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British Industrial History

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Charles Beyer

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1859. Boring and drilling.
1956.

Charles Frederick Beyer (1814-1876) of Beyer, Peacock and Co.

1813 May 14th. Carl Friedrich Beyer was born the son of a weaver, born in Plauen, Saxony. He was taught to draw by a student, convalescing in the district. Some of his pinned-up drawings were noticed by a local official, and a place was procured for him at Dresden Polytechnic, an institute of technical education. (It was said that his parents could not afford his education, but were afraid of giving offence to the civil servant.) Beyer supplemented a meagre state scholarship by doing odd jobs. (A philanthropic lady was in the habit of giving Sunday dinner to the student with the highest marks that week. Beyer relied on the meal, and consequently made sure that he out-performed everyone else.)

Upon graduation, he obtained a state grant from the Saxon Government to visit the United Kingdom to report on weaving machine technology. He visited Manchester, then considered the major centre in engineering technology. He returned to Dresden to file his report.

1834 (or 1837/8[1]) He returned to England and wanted experience at a large foundry, but his youth and foreign origin seemed to tell against him. At one interview, he was offered some gold sovereigns to defray the costs of his journey. He angrily expostulated that it was work that he wanted, and this swayed the potential employer. He began work as a draughtsman with Sharp, Roberts and Co in Manchester, one of the foremost British locomotive builders and developed a lifelong friendship with Richard Roberts.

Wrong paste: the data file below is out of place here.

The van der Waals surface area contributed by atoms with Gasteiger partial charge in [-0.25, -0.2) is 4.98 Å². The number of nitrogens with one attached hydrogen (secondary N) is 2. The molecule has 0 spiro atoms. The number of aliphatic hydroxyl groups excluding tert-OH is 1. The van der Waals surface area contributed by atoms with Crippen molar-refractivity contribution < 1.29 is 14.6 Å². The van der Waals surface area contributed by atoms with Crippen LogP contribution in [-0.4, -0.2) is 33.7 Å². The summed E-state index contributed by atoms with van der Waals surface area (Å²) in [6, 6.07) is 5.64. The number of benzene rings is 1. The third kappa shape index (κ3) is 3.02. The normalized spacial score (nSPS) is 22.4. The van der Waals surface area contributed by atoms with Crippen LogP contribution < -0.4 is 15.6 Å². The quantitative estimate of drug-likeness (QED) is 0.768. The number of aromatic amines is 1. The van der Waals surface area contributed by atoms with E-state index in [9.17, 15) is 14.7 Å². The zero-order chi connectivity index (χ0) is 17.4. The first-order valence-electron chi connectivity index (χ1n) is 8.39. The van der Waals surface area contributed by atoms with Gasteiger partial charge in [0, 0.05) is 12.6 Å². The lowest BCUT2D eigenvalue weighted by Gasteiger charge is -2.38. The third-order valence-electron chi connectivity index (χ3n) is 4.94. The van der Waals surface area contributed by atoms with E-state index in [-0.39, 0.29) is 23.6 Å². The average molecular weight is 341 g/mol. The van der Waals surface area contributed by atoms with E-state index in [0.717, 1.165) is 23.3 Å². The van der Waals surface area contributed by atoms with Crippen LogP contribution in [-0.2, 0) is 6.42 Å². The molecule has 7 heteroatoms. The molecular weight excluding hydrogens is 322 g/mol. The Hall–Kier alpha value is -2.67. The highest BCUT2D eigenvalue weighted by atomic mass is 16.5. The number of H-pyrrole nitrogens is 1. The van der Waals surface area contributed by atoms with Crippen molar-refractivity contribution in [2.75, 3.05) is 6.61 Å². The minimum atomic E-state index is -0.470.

1843 When the company became Sharp, Brothers and Co, Beyer was promoted to chief engineer in place of Richard Roberts[2].

1852 Stewart joined the company which became Sharp, Stewart and Co. Shortly after this, Beyer left having been engaged there for 16 years[3].

1853 with Richard Peacock, Beyer founded Beyer-Peacock

1854 Site for new works in Gorton, Manchester. The new works was built on a site that was then virtually in open country, and the undertaking was always known locally as 'Gorton Tank'.

Beyer-Peacock became one of the most famous locomotive building companies, exporting engines all over the world. They remain famous for the 'Beyer-Garratt' articulated locomotive, which was extensively used by South African Railways, East African Railways, and Australia. A narrow gauge version can still be seen in operation on the Welsh Highland Railway. This is not a narrow gauge version, K1 is in fact the first Garratt to be built, returned to England from New Zealand and put on display at the National Railway Museum York. Before being returned to working order on the Welsh Highland.

He was a founding member and a prime mover in the foundation of the Institution of Mechanical Engineers in 1847.

1876 June 16th. Charles Beyer died [4][5].


1877 Obituary [6]

CHARLES FREDERICK BEYER was born On 14th May 1813 at Plauen, Saxony, his parents being in humble circumstances and working at hand-loom weaving.